By last summer the congregation was on the brink of foreclosure of its 104-year-old meetinghouse, listed as collateral for the new building’s mortgage. The church property is less than 10 miles northwest of Philadelphia.

The past four years have tested the 100-member congregation’s faith that God will provide for a situation they discerned as God’s leading. Thanks in part to a mutual aid effort by Franconia Mennonite Conference churches, the Norristown congregation has extra time to firm up its financial footing.

From the beginning, the building purchase has been part of a larger congregational vision.

In 2007 Nueva Vida Norristown New Life launched “Enlarging Our Place in God’s World,” a $2 million capital campaign. The campaign seeks finances for the office building and meetinghouse renovations to create a base for intercultural ministries of racial justice and reconciliation, economic access and opportunity for disadvantaged people, and income generation to support the ministries.

Working with a church consultant and other professionals, the congregation developed a long-term strategy. It includes renting the office space to pay off the building’s mortgage and then to fill it with community-oriented ministries.

“People will go into an office building, but they might never go into a church,” Williams said. “If you can expose people to the gos­pel, there’s a chance they will begin to connect with the congregation.”

More than 30 potential tenants have looked at the building.

“Their reasons for not signing vary; most people cannot pay the going rate,” he said. “Market values for rent space have come down over the past few years, and the church is willing to take less than the going rate.”

Norristown Office Building
The 9,000-square-foot office building adjacent Nueva Vida Norristown (Pa.) New Life Church. — Photo provided

Without rental income, the church could only cover the interest on the office building’s mortgage.

“We have never missed a payment, even though we’re paying three points higher than today’s interest market,” Williams said.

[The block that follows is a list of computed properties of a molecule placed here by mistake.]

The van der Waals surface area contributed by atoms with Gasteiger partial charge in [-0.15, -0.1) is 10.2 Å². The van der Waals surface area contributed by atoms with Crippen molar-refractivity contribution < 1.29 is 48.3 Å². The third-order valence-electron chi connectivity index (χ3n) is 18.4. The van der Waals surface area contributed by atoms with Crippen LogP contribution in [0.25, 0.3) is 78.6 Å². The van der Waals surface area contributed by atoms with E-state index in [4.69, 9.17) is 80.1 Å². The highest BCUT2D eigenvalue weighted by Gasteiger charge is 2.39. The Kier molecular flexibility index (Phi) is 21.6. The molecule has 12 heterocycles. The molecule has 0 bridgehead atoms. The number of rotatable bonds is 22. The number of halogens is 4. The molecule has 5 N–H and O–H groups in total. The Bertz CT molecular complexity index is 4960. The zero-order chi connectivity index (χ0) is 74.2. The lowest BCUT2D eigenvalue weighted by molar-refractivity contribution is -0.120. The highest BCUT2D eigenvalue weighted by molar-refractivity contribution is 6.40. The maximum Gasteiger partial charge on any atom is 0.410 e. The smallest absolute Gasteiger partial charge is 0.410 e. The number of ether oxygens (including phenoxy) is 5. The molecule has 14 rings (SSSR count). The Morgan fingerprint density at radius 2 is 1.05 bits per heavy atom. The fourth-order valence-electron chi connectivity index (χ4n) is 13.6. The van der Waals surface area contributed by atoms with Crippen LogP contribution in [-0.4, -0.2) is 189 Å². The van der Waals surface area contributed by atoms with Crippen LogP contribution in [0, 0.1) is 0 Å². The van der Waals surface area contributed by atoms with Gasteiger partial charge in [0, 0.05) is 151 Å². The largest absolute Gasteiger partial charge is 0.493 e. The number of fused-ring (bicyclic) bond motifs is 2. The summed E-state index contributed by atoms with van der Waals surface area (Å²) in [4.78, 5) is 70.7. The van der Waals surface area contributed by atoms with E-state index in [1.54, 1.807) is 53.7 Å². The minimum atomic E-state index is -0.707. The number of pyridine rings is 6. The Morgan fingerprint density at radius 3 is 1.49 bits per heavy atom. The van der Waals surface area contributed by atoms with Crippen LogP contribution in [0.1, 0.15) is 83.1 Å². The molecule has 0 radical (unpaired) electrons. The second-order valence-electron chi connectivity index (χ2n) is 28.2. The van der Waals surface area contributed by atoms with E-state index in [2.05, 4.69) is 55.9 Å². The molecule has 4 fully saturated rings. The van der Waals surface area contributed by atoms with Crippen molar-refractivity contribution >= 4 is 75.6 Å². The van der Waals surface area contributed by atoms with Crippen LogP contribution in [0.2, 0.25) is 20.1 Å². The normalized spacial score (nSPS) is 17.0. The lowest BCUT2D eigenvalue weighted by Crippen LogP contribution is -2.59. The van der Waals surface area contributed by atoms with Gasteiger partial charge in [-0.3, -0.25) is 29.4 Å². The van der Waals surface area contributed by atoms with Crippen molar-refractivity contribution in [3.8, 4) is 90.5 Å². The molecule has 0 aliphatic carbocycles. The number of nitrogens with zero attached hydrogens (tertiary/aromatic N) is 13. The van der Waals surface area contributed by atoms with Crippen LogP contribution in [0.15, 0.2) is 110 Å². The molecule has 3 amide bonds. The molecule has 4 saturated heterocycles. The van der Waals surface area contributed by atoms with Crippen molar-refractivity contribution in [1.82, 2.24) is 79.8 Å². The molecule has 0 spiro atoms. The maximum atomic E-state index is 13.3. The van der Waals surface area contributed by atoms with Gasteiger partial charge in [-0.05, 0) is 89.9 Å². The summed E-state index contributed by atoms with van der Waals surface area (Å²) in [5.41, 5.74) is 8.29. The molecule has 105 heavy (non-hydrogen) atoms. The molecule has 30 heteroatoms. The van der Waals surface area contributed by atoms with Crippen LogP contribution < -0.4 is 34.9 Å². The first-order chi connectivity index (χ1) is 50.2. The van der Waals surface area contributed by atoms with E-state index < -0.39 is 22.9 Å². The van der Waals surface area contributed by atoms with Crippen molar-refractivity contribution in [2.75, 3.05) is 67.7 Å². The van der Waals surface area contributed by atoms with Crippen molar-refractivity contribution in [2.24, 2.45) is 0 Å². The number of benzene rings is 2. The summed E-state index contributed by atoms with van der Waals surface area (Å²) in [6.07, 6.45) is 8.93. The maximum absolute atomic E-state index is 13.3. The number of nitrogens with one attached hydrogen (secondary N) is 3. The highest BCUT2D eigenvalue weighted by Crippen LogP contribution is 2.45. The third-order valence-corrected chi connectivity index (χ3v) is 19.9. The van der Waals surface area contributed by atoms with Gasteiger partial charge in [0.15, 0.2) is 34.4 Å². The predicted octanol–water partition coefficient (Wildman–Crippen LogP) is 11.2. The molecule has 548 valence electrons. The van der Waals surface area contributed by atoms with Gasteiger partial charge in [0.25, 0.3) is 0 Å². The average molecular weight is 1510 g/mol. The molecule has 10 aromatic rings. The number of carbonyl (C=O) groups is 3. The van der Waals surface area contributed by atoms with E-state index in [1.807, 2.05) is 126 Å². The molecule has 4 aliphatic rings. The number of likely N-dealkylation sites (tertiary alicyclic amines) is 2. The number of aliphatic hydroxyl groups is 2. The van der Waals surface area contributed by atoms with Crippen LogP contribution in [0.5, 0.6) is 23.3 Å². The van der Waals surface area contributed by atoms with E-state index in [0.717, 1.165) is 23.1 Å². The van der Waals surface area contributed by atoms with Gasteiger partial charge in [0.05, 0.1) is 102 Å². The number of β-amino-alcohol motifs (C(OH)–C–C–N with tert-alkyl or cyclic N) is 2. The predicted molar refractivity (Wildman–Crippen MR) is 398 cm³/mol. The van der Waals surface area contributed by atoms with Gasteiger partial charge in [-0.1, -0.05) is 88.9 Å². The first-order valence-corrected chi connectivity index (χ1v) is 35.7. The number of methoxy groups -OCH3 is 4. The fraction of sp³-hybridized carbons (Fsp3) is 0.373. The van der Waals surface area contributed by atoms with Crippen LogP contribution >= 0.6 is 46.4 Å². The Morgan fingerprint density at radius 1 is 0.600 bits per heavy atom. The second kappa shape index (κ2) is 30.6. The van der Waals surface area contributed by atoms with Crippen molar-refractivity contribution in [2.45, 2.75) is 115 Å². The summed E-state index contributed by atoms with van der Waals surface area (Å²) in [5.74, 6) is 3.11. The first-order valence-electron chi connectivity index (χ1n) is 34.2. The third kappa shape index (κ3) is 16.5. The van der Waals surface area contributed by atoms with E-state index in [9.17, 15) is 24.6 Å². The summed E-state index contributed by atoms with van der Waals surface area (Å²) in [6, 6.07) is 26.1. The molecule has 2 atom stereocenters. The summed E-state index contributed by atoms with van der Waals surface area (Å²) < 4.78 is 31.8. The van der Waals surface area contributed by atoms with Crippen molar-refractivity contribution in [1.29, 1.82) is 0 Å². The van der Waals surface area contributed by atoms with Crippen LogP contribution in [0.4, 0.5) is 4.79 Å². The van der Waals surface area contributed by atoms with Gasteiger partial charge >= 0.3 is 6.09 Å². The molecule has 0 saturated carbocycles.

Several pastors and leaders in Franconia Mennonite Conference, of which the congregation is a member, learned of the plight. Conference moderator John Goshow met with leaders from seven sister congregations to propose a mutual aid effort.

In September, they initiated a conference-wide appeal for $95,000 to satisfy the mortgage’s needs for a year. To date, 14 churches, businesses and individuals have committed $64,300.

Goshow said the situation shows how conferences and congregations can work together.

“A pastor told me recently that when a church is in trouble, we have to reach out and help,” he said. “And Nueva Vida Norristown New Life is a model church that is really making a difference in their local community.”

Williams said he never expected the conference to initiate a mutual aid appeal.

“It’s a display of true community,” he said. “They saw we were in trouble and said, ‘we want to help.’ We attribute it all to the movement of God.”

Even when they were almost foreclosed on, Williams said, the congregation still had faith God would provide. Through this journey, their faith has been strengthened.

“We still believe we’re doing God’s will in this,” he said. “We can fill a huge void in the Norristown area. We are prayerful and hopeful that we’ll be able to meet our obligations and move God’s vision forward.”

If the church can find tenants for all three floors, Williams projects good cash flow.

“We continue to receive inquiries, which is a good indicator that businesses are looking to grow again,” he said.

Reprinted by permission of Mennonite Weekly Review.